The UK’s creative sector needs a seamless industrial strategy to ensure it keeps meeting soaring domestic and global demand.
A new report by PwC and games entrepreneur Ian Livingstone called “Imagi-Nation: The business of creativity”, said UK creative industries were thriving but the government needed to do more to “cement the future success of one of the UK’s prized assets”.
Livingstone, the report’s author, said the industry is responsible for millions of jobs with employees using their creative skills to help other industries innovate “further contributing to economic growth and prosperity”.
Internationally he said the UK has some of the very best creative talent around the world with leading positions across a number of key sectors from music to art, film to television and design to gaming.
The report highlights seven policy areas or ‘7Ps’ the government could target to create further growth.
The first is “perception”, where creative careers should be recognised and rewarded by using intelligent data to “tell great stories so that creative professions are valued and respected in the same way as other professions”.
“People” would see the government unlock creativity in skills and education through combining STEM and creative subjects and “pounds” would drive more UK investment into creative projects by promoting alternative financing options and using the “right data” to help investors seek out the best opportunities.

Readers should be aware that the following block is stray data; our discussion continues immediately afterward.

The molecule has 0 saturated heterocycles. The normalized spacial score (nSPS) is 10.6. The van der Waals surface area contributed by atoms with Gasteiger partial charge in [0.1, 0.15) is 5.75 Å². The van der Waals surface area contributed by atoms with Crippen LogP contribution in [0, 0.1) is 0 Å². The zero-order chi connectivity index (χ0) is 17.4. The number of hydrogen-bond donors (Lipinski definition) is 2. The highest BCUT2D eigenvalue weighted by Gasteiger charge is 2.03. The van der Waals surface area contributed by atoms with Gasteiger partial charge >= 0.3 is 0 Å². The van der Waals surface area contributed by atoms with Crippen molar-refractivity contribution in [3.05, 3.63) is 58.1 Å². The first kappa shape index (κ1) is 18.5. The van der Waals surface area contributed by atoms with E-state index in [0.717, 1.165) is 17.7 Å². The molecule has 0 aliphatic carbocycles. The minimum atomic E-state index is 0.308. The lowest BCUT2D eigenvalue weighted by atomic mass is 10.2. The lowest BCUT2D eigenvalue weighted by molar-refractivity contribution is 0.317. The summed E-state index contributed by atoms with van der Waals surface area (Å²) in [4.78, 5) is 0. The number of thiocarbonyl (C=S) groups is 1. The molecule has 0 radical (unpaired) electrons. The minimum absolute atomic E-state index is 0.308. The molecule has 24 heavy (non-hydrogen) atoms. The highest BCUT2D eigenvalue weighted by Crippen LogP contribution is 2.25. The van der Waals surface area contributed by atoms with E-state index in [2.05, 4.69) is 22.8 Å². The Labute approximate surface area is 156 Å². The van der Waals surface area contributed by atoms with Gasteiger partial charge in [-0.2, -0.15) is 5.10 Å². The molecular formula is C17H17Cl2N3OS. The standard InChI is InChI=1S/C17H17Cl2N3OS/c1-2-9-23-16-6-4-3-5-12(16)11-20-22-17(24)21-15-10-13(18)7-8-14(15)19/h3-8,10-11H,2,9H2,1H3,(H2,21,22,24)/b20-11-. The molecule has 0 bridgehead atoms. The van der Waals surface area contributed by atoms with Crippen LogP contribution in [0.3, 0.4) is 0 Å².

The fourth P is “place”, in which the government should identify and target creative clusters and strengthen infrastructure and skills to help them grow.
“Pipes” would create a national broadband service that was fit-for-purpose, “property” would help with the commercialisation of Intellectual property and “picture” which would ensure that the contribution of the creative industries to the UK economy is fully recognised.
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“Creativity is a core strength of the UK, which gives us an edge as a nation. To build on this success we must further incentivise, invest in and reward creative endeavour. It is important that intellectual property is not only created, and protected by law, but also retained further down the value chain by its creators to build enterprise value,” said Livingstone.
“A skilled talent pool, access to finance and a world-class digital infrastructure will underpin the future growth. International competition is increasing, and it is vital that creative industries are supported by government policies to ensure the sector’s long-term success.”
Mark Maitland, entertainment and media strategy partner at PwC, added: “Addressing each of these issues will require a coherent and seamless plan of action, setting out the role of the government, and laying the foundations for the future prosperity of the nation’s iconic creative industries.
“This strategy should ensure there is a long-term commitment to the continued development and prosperity of the UK’s creative industries. Without such a framework in place, the UK risks constraining the success of one of its most prized and internationally recognised assets.”
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